September 03, 2003
Environmental Best Practice Tied to Financial Outperformance in Food Retail Industry
by William Baue
Innovest's latest report shows that environmental leaders in the global food and drug sector
financially outperform the sector's environmental laggards.
Recently, Innovest Strategic Value
Advisors released a report assessing the environmental and social performance of 27 companies
in the global food and drug retail industry. As many other Innovest sector reports have found,
companies with best environmental practice outperformed environmental laggards in terms of
financial indicators as well. Two months ago, Innovest released a report researched in tandem with
this one that found financial outperformance by companies in the food products industry with
environmental best practice.
Over the last three years ending June 2003, global
food and drug retail companies with above-average environmental ratings from Innovest financially
outperformed companies with below-average ratings as a group by approximately 22.3 percent.
Innovest's EcoValue'21 analytical platform assesses environmental performance on 60 indicators,
including energy and waste management as well as proactive involvement organic foods and avoidance
of genetically modified organisms (GMOs). Innovest's Intangible Value Asset (IVA) tool assesses
social performance on 80 indicators, including labor relations, commitment to fair trade, and use
of minority and female suppliers.
Topping the list of EcoValue'21 rankings were UK-based
J. Sainsbury's (ticker: SBRX.L) and Boots plc (BOOT.L), which both
earned the highest rating of AAA (which loosely corresponds to bond ratings that run from AAA
through CCC). The report enumerates specific ways in which Sainsbury's exemplary environmental
performance translates into financial savings.
"In 2001/2, Sainsbury cut energy costs by
$2.5 million; reduced CO2 emissions by 8,000 tons; saved 1,200 tons of packaging equivalent to over
$3.7 million; increased recycling initiatives resulting in savings of $207,000 for landfill tax;
and saved $13.5 million due to improvements in transport efficiency," wrote Isabel Pilkington, an
analyst at Innovest and the lead author of the new report. "[US subsidiary] Shaws is working to
obtain 10 percent of its energy from renewable sources by 2010."
"You can't find better
environmental reporting than J. Sainsbury," added Marc Brammer, a senior analyst with Innovest who
co-authored the report.
Sainsbury and Boots also earned IVA social ratings of AAA,
placing second and third after Finland-based Kesko (KESK). Wild Oats (OATS), which also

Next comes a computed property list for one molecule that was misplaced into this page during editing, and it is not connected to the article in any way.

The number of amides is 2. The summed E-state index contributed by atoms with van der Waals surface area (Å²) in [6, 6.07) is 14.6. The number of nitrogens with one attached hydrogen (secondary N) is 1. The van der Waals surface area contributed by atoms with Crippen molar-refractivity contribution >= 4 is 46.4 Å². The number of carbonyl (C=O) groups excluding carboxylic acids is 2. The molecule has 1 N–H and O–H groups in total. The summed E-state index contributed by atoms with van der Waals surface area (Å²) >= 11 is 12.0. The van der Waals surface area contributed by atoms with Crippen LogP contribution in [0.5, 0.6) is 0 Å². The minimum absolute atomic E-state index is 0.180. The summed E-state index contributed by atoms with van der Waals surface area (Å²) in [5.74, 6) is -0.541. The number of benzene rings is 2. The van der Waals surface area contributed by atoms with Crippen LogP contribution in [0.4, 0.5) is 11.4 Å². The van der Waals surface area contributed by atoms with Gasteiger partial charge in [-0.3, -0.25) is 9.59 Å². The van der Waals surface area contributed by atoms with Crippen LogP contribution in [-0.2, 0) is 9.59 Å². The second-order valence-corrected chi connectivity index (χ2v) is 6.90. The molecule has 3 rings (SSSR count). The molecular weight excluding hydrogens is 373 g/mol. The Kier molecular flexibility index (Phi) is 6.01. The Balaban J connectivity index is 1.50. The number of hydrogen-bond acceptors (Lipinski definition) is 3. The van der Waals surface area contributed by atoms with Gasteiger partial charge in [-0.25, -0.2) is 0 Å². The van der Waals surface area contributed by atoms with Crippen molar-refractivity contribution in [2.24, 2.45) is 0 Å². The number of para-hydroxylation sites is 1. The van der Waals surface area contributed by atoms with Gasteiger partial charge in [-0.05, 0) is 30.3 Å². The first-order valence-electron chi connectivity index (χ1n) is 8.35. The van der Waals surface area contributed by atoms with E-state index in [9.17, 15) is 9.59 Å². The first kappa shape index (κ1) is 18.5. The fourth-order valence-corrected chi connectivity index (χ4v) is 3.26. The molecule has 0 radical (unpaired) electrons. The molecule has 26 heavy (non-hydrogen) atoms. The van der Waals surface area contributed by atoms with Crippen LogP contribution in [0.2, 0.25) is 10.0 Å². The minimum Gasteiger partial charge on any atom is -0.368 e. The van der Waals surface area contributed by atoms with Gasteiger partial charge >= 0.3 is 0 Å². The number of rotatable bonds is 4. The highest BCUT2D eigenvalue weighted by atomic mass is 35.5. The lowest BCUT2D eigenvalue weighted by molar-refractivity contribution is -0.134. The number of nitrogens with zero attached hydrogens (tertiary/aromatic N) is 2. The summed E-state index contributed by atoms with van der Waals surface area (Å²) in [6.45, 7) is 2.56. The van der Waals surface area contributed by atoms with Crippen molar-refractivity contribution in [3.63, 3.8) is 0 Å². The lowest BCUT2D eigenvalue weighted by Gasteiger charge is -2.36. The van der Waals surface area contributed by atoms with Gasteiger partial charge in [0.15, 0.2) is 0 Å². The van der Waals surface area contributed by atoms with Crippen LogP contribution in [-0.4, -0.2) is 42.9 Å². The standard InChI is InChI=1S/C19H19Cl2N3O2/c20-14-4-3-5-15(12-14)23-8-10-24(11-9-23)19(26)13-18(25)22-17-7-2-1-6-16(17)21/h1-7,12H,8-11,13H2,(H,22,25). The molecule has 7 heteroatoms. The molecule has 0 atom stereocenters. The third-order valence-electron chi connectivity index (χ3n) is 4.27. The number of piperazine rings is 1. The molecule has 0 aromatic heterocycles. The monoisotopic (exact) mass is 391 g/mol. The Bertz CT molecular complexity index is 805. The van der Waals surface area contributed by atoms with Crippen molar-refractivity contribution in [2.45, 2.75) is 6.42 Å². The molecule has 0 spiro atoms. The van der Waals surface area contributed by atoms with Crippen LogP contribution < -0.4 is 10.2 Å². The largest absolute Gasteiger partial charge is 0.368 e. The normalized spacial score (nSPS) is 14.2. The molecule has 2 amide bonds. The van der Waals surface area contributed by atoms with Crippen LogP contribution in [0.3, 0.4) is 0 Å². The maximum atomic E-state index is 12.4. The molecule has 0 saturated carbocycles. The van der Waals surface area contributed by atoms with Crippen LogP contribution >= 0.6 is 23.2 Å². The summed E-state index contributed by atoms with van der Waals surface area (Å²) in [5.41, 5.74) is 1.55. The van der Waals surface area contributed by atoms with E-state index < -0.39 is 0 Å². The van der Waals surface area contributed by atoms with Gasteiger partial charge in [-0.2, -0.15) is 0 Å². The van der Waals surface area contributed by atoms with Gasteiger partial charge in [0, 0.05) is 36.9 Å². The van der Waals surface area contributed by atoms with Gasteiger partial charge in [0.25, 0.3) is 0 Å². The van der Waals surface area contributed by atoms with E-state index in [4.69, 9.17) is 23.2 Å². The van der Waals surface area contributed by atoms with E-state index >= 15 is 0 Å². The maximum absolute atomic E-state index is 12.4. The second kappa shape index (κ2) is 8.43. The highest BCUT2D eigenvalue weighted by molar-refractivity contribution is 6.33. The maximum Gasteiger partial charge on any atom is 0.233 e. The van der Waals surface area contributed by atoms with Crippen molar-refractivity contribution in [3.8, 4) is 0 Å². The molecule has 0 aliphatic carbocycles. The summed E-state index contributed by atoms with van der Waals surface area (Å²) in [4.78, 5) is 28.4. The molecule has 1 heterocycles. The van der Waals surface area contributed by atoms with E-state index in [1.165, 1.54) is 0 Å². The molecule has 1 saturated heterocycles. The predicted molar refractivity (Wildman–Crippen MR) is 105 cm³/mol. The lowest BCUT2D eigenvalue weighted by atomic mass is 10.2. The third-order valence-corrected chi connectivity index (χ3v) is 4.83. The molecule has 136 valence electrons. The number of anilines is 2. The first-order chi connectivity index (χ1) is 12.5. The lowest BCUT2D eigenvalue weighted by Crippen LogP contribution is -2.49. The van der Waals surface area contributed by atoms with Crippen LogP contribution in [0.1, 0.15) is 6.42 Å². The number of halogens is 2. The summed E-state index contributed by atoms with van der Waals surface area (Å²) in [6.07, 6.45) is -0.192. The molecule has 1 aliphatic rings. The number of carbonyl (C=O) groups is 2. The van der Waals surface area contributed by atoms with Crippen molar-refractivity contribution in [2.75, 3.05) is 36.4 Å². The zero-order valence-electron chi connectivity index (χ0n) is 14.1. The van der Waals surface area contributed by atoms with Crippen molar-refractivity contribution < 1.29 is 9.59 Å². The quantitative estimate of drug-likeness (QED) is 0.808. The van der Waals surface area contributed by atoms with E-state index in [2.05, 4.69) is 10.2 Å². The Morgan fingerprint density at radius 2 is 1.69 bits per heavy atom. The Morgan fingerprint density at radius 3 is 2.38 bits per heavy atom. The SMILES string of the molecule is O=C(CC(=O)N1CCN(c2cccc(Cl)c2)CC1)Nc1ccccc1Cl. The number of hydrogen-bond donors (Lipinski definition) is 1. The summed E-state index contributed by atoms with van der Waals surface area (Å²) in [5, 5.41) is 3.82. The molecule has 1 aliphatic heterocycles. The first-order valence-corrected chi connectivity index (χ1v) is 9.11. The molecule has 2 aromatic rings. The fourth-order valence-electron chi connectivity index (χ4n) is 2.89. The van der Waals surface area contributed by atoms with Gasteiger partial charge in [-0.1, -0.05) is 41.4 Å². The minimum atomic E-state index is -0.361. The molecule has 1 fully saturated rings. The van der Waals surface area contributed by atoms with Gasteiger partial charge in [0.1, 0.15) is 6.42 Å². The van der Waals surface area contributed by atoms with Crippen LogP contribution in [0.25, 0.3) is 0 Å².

received an AAA rating, ranked fourth in IVA ratings. The US-based company earned an AA
EcoValue'21 rating. Wild Oats' primary US competitor, Whole Foods (WFMI), earned BBB ratings for both
EcoValue'21 and IVA.
Both Wild Oats and Whole Foods have been involved in labor disputes
over unionization. The disputes affected their IVA ratings.
"Whole Foods had a number
of labor issues--they're very anti-union--but also we had lack of disclosure from Whole Foods as
well," Ms. Pilkington told SocialFunds.com.
In at least some cases, Whole Foods lack of
disclosure translates to simply not measuring certain performance metrics. For example, Whole
Foods states that it recycles and attempts to reduce waste, but it was unable to disclose any
statistics or cost benefits. In contrast, Wild Oats was "one of the few companies in this sector
to respond to requests from investor representatives to disclose details of employee turnover," the
However, Mr. Brammer pointed out that the global food retail sector
performed particularly well in both environmental and social arenas. Wild Oats and Whole Foods'
performance would have placed them at the top of many other sectors.
"There are ways in
which both Wild Oats and Whole Foods are leaders, even though in some cases they may not be at the
very top," Mr. Brammer told SocialFunds.com.
"The US Department of Agriculture (USDA)
estimates that in the last decade, US organic food retail sales have increased 23 percent annually,
five-times faster than food sales in general," the report states. "Currently, Whole Foods is the
world's largest retailer of natural and organic foods, and given the rapid growth of organic food
relative to the food sector, is clearly well positioned to benefit from such growth."
While the EcoValue'21 platform maintains a long track record of this kind of comparison between
environmental and financial performance, its history of tracking social issues runs shorter, and it
has only recently begun to compare social and financial performance. Mr. Brammer disclosed
Innovest's plans to combine its EcoValue'21 and IVA ratings into a single methodology.
"I think there's enough correlation between the environmental and social indicators to make
that fusion--the market is asking for something that will encapsulate all of those factors in a
single score," said Mr. Brammer. "We'll still be to decouple the two."
"As an analyst, I
would expect to see outperformance because the social factors that we're looking at relate in so
many ways to profitability," concluded Mr. Brammer.